There are many ways that a parent can help their child explore the digital world. Being aware of some of the dangers of technology and social media can help avoiding harmful experiences.
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A lawyer can listen to your story and help identify the next steps you can take.
Where can I learn more about keeping my family safe online?
Legal Aid has an online learning module for people to learn more about being safe online and using social media. It takes about 45-60 minutes to work through, and includes videos, activities and questions. It is designed for young people to work through and it a good resource for parents and the wider family to understand the issues facing young people and technology. You can access the module here Being Cyber Safe
How does the law impact my child’s use of technology?
A child aged 14 years is considered old enough to understand their actions and can be charged with committing an offence. Between the ages of 10 and 14 the Police need to prove that a child suspected of committing an offence knew what they were doing. Laws relating to the sending, receiving and storing of naked or sexually explicit images is strictly illegal for any person under the age of 18.
A cyber crime is a criminal offence that is committed using technology. A child can commit a cyber crime without intending to break the law. Examples of this are:
- Stalking - making unwanted phone calls, SMSs, emails or other messages on social media that intimidates or frightens someone
- Defamation - saying something untrue about someone or a company that damages their reputation, which could also have a financial impact on them (eg. they loose some work as a result of what said that was untrue)
- Sexual harassment - any form of unwelcome sexual behaviour that’s offensive, unwelcome, humiliating or intimidating. This can include making sexual comments on social media.
- Sexting - sending, receiving or forwarding sexually explicit messages or images via mobile phone, other device or social media.
What do I need to know about sexting?
Sexting is a text or image-based message that is sexually explicit. Statistics show that more than 50% of Australian teenagers have sent or received a sext. More than being illegal for anyone under the age of 18 to sext, sexting can lead to other offences such as sexual harassment.
Sending a sext may be considered sexual harassment by the person receiving it. Sexting can also lead to blackmail and sextortion. There are serious consequences for anyone who commits these offences. In addition to breaking the law, future employers may not want to employ someone with a criminal record. Sexting can have serious effects on friendships and your child’s social wellbeing.
Even if someone is over 18 years of age it is an offence to send a sext to someone who does not consent to receiving it, or to send a sext about someone if that person does not give permission to send it.
What do I need to know about bullying?
Bullying is a misuse of power in a relationship that involves ongoing and repeated behaviour that can cause harm. Some young people may be particularly susceptible to peer pressures which can lead to bullying behaviours. Cyber-bullying is a real issue because technology makes it so easy to bully someone without seeing the harm done.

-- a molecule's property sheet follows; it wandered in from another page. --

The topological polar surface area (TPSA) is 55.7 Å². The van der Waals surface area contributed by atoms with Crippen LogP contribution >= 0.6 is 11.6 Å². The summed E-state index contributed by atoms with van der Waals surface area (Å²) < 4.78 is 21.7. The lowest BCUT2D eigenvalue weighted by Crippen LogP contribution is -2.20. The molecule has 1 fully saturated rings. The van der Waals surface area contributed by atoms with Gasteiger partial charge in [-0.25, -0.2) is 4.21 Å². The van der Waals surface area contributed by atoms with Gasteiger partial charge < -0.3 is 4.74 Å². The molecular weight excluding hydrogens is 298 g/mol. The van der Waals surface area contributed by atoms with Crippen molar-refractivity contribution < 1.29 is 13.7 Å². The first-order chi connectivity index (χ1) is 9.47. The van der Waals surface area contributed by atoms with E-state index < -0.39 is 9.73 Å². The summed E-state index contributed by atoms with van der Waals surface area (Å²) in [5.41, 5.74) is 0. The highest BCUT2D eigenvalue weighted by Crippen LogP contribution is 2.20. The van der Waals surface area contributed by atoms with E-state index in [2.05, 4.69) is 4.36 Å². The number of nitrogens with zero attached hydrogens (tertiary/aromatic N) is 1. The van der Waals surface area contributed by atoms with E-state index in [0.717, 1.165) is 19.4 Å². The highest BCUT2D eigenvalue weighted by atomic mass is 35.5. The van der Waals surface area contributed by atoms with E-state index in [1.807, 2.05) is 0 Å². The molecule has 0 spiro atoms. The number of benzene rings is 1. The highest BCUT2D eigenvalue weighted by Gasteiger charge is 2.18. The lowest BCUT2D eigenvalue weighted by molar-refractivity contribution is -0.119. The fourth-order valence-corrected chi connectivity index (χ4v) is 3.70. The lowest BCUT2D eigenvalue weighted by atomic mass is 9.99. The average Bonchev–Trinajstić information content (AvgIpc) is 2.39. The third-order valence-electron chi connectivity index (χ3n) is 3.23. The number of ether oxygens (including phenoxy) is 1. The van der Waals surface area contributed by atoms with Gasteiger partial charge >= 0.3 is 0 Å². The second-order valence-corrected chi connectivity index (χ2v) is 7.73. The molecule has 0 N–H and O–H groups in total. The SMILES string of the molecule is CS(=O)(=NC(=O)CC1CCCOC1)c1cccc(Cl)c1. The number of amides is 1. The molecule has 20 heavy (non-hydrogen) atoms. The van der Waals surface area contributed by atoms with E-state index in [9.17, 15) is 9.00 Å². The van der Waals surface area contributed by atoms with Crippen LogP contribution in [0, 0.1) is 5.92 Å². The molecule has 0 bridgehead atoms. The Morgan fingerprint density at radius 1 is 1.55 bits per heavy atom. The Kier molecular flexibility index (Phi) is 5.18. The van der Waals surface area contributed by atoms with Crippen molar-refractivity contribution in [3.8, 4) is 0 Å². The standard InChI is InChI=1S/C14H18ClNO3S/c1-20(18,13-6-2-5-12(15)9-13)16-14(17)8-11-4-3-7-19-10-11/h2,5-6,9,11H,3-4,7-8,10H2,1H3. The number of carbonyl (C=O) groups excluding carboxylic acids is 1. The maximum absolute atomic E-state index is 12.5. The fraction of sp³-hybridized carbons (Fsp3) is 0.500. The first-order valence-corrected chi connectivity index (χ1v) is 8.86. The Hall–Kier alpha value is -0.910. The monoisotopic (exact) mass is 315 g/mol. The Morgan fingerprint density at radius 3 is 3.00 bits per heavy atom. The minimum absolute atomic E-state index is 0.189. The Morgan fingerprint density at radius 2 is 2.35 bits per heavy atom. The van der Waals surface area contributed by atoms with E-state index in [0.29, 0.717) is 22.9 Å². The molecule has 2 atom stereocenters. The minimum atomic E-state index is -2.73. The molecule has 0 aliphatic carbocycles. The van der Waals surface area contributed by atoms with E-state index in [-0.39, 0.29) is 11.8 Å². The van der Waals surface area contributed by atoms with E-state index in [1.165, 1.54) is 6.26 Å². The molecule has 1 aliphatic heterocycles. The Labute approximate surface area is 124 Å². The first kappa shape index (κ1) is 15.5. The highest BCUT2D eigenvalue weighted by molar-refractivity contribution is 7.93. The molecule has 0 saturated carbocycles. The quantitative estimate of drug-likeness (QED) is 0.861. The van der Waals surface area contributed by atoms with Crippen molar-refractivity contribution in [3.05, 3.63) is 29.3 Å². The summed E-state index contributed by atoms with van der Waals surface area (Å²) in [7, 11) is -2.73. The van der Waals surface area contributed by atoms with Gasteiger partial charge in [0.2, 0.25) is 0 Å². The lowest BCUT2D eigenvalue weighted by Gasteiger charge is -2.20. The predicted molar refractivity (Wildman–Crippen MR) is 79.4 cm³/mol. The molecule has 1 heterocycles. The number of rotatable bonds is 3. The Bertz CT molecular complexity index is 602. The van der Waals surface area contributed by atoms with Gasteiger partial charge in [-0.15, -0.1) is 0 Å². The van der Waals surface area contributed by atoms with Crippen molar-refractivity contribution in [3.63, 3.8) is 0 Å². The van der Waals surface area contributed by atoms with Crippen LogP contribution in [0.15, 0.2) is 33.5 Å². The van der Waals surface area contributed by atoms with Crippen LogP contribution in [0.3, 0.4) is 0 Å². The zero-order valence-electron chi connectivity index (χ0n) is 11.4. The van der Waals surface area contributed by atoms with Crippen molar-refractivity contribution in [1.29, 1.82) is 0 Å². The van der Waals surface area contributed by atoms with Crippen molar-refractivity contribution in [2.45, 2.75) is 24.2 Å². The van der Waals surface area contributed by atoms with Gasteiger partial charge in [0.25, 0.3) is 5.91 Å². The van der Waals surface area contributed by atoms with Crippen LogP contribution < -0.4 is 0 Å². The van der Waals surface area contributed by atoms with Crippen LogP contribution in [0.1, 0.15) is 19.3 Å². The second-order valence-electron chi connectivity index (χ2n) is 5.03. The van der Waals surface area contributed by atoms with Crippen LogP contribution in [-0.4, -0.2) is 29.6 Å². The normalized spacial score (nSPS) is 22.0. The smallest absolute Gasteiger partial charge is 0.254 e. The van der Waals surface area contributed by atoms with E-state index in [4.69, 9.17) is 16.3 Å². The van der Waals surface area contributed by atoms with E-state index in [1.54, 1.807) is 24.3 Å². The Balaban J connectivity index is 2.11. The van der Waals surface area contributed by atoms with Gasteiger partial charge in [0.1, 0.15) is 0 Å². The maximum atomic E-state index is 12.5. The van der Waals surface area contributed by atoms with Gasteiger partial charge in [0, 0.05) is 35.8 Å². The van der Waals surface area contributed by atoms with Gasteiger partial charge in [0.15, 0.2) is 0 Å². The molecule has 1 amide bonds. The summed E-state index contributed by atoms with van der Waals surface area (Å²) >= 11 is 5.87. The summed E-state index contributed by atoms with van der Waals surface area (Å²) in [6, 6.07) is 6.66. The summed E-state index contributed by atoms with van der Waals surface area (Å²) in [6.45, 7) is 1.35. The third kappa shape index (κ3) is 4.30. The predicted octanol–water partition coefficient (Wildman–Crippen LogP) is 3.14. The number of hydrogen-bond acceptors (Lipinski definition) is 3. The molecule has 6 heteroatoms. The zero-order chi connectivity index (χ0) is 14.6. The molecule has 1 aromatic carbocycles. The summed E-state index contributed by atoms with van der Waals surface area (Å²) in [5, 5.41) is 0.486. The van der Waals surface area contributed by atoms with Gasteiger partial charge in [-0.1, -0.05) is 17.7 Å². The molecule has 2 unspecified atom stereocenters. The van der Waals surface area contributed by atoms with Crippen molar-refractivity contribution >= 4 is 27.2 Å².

Making fun of someone online can be a form of cyber-bullying, even though it seems harmless or is intended to be funny. A young person may not consider that bullying behaviour in a group chat is very serious. However there can be serious legal consequences for those who participate in this kind of online behaviour, and harm done to those who are also involved.
What if I find a sext on my child’s device?
A sext should immediately be deleted from a child’s device or social media account. Talk to your child about the legal consequences and possible harm from sexting. If your child has received a sext the child should respond to the sender explaining that they do not want to receive a sext and you can refer your child to seek some additional support in case it continues or they feel worried about it. See below for some useful places to get additional support for your child.
What are some useful messages to give my child about technology?
Using technology can be fun and can help a young person engage more with the world around them. Technology can help a young person connect with other people around interests and, when used safely, create and nurture friendships. Because there is a danger that someone you “meet” online is not who they say they are, discuss with your child how they can look after themselves by not revealing personal information such as their phone number, home address, or what school they attend. Help your child understand privacy setting for the apps they use, and create some rules with your child about how they use their device.
Where can I go if I or my child needs some help?
Kids Helpline - this service is for young people up to 25 years of age. Call 1800 55 1800 to speak with a counsellor at any time of the day.
Headspace is a youth-focused mental health service for young people aged 12-25. Phone counselling available all day, every day on 1800 650 890. Online chat available 9am to 1am EST daily.
The eSafety Commissioner provides a wide range of online safety programs and resources, including resources for parents helping their children safely navigate the digital world.